I'm a big believer that knowing YOUR body is far more important than struggling to conform to specific numbers. If you want to be meticulous about something, be meticulous about food measurements. That way you'll know EXACTLY where the macronutrient/caloric 'sweet spot' is for your body once you hit it and it will be easier to replicate on a daily basis.



Thanks for the good information. :slight_smile:

Whenever I'll start the bulking up, I'll definetely be going by increments.

Agree on finding the sweet spot, numbers however are good starting point. From there on you adjust to your sweet spot.

However, I am curious as to what's the logic behind the higher carb/lower fat on workout days and lower carb/higher fat on non-workout. Is it because of increased energy so better training


Carbs. Add in carbs. It will be personel what works best for you in terms of macros. Some do good with high carbs some do better with high fat. Just play around with a different ratios and see how you feel and react. Personally i need lots of carbs to feel good.


Check this out:


I didn't reread the whole thing, but it provides some solid background on the matter. I think it even has numbers for you as well.


all of them! its calories youre after so increase all of them!!!


NFW is it a good idea for OP to take in more than 2g/lb BW of protein. Hell, I don't even think more than 1g/lb BW is all that helpful. Over 2g/lb BW is just asinine.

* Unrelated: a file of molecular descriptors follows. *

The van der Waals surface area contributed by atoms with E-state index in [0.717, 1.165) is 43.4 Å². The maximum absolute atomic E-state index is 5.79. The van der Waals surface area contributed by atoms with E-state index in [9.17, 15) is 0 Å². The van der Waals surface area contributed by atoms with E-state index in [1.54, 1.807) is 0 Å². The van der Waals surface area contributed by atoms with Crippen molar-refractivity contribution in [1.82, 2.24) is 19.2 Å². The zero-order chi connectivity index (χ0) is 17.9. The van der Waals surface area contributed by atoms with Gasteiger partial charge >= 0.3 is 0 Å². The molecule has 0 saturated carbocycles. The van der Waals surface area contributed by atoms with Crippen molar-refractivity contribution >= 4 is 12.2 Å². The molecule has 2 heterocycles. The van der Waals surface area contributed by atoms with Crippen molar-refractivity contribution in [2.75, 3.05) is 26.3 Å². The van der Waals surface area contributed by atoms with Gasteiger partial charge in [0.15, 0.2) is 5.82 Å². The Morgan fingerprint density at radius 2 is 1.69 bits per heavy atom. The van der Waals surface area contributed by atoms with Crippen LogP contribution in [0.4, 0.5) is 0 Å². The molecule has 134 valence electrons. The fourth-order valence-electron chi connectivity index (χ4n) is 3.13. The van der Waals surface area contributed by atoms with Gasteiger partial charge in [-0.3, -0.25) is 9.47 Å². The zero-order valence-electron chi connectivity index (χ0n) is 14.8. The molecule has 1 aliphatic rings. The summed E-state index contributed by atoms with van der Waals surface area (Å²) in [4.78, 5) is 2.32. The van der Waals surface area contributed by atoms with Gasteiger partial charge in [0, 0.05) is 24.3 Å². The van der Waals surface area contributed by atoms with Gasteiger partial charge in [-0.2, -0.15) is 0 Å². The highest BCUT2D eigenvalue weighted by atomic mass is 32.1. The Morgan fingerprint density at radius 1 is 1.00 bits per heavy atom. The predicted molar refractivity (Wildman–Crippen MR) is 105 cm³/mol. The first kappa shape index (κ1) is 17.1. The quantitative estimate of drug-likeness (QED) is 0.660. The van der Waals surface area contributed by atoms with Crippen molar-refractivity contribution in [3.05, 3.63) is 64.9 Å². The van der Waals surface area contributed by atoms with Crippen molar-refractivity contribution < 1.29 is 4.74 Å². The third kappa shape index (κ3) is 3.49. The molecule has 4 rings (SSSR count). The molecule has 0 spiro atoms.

I think he may just not have read the OP...

And I think Glitch may just mean don't worry about specifically JUST adding carbs, or JUST fat, but instead maybe just up your portions a tad, of what you are already eating.


I think you're right... I was belligerent due to other lyfe matters and couldn't resist haha. SORRY FOR BEIN AN ASSHOLE GLITCH.

Do you really think OP needs more than .5g fat/ lb BW? I think the carbs are noticeably low but fats are fine.


LOL. Correct Spidey. I barely read past the title and first sentence and blurted out with the typical mass gain for newbs reply.

In the OPs case he needs to transition from his low calorie diet to a NORMAL way of eating at maintainence before attempting to bulk. Dont go crazy with macro mania but aim for balance across the board. If protein is at 2g per lb of weight then to bulk only carb and fat (energy macros) need to be raised and protein could probably be lowered without detriment.